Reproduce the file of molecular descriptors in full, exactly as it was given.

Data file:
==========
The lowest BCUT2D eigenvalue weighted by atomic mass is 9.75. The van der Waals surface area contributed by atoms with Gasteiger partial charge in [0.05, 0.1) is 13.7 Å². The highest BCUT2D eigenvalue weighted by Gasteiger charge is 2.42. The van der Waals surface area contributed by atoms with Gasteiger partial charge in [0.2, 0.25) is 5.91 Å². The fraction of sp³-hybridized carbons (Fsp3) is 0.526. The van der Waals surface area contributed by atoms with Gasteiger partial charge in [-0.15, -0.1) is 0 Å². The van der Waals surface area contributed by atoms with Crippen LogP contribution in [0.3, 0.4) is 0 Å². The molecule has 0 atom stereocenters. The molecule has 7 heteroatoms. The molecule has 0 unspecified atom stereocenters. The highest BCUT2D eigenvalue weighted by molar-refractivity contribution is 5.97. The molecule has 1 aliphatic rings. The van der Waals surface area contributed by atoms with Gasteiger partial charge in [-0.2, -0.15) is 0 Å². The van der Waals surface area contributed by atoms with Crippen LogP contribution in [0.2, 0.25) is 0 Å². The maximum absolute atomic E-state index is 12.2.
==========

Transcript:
The lowest BCUT2D eigenvalue weighted by atomic mass is 9.75. The van der Waals surface area contributed by atoms with Gasteiger partial charge in [0.05, 0.1) is 13.7 Å². The highest BCUT2D eigenvalue weighted by Gasteiger charge is 2.42. The van der Waals surface area contributed by atoms with Gasteiger partial charge in [0.2, 0.25) is 5.91 Å². The fraction of sp³-hybridized carbons (Fsp3) is 0.526. The van der Waals surface area contributed by atoms with Gasteiger partial charge in [-0.15, -0.1) is 0 Å². The van der Waals surface area contributed by atoms with Crippen LogP contribution in [0.3, 0.4) is 0 Å². The molecule has 0 atom stereocenters. The molecule has 7 heteroatoms. The molecule has 0 unspecified atom stereocenters. The highest BCUT2D eigenvalue weighted by molar-refractivity contribution is 5.97. The molecule has 1 aliphatic rings. The van der Waals surface area contributed by atoms with Gasteiger partial charge in [-0.2, -0.15) is 0 Å². The van der Waals surface area contributed by atoms with Crippen LogP contribution in [0.2, 0.25) is 0 Å². The maximum absolute atomic E-state index is 12.2.